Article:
Kate Hawkesby on Labour’s sex scandal

Credit: Luke

Kate Hawkesby writes at the NewstalkZB:

The Labour Party Summer camp scandal, I think we can safely call it a scandal now, has thrown up many issues. One of which appears to be, at what age is a kid no longer a kid?

At 16, kids have a right to privacy, they can have sex, leave school, consent to medical treatment, leave home, drive, apply for a passport, change their name by deed poll, have an abortion, join a union.

Joining a Union is the least of our worries. If only that’s all 16-year-olds could do.

But it appears they can’t handle booze, or be trusted to organise a camp without people getting sexually assaulted. And Labour want 16-year-olds to have the vote?

So who decided that 16 was the magic number for all these things, and what’s the driver behind these laws? Who are they actually made for?

The bulk of laws like this appear to be designed to cater to the lowest common denominator. I think that’s a problem. The lowest common denominator is the minority.

If we structure our society around pandering to the smallest group of people, then are we not failing the majority? What about good kids in reasonable homes with parents who care about them? Parents who want to know if their child has been sexually abused, to be able to provide support and care and guidance.

But Labour hid that from the parents; they didn’t want the parents to know. Who knows best how to help their kids, if not parents?

I know from having teenagers the same age that parental guidance is still very relevant to them. From school subjects to sports fixtures to life advice to how long they should spend (or not spend) playing Fortnite on PS4. 16 year olds are still kids. 

The bulk of them still live at home, still expect food in the fridge, power to be on, bills paid, and to be actively engaged in family dynamics. They are not autonomous islands existing purely for themselves, capable of running their own lives to the extent that they no longer need their parents.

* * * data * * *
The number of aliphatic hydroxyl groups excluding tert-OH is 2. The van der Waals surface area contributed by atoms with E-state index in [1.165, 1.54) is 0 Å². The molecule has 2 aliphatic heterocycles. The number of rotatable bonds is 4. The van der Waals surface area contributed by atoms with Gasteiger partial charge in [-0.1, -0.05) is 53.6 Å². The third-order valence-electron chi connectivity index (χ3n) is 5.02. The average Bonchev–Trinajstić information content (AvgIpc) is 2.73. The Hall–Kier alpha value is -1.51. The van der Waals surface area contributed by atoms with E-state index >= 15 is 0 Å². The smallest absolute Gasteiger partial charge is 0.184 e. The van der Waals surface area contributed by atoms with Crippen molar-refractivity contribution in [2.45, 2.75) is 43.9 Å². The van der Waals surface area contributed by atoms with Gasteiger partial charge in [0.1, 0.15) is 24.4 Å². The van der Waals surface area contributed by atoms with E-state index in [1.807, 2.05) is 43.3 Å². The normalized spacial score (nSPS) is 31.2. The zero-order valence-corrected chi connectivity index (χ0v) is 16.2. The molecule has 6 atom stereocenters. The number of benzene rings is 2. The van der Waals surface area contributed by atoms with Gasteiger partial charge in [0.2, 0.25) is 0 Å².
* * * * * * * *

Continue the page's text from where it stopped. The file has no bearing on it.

And if they are, then they’ve left home and are making their own way in the world, and are in the minority.

And don’t need any help either.

So how is it the law provides otherwise? Well, laws are a blunt instrument. Parenting and raising kids is not. It’s nuanced and layered and complex, there are beating hearts involved, people invested in the lives and futures of each other beyond the parameters of laws and rules. Bloodlines and DNA beats anything a boffin wrote on a piece of paper in our so called ‘collective best interest’.

Hearing people quote the ‘laws’ in cases like this summer camp sexual abuse scandal leaves me cold. I know from experience that schools will call you if your 16-year-old so much as falls over at a school camp, let alone has someone abuse them. So why Labour’s falling back on ‘but that’s the law’ is beyond me.

It ignores the reality and the morality of the situation. It’s an argument perhaps exclusive to people who’ve never tried to raise a teenager. Nothing wakes you up to reality like having teenagers and being around other people’s teenagers.

I would hope no amount of “but that’s the law” would stop any other parent or adult telling me if my child had suffered or experienced something so gravely traumatising.

So as Labour looks to clean up this mess, it would be more respectful to families if they started humanising things, and stopped quoting ‘the law’.

Labour don’t actually believe in families. They’ve passed law after law to diminish the role of families.

This scandal is a disgrace, and Labour should hold their collective head in shame.



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As much at home writing editorials as being the subject of them, Cam has won awards, including the Canon Media Award for his work on the Len Brown/Bevan Chuang story. When he’s not creating the news, he tends to be in it, with protagonists using the courts, media and social media to deliver financial as well as death threats.

They say that news is something that someone, somewhere, wants kept quiet. Cam Slater doesn’t do quiet and, as a result, he is a polarising, controversial but highly effective journalist who takes no prisoners.

He is fearless in his pursuit of a story.

Love him or loathe him, you can’t ignore him.

To read Cam’s previous articles click on his name in blue.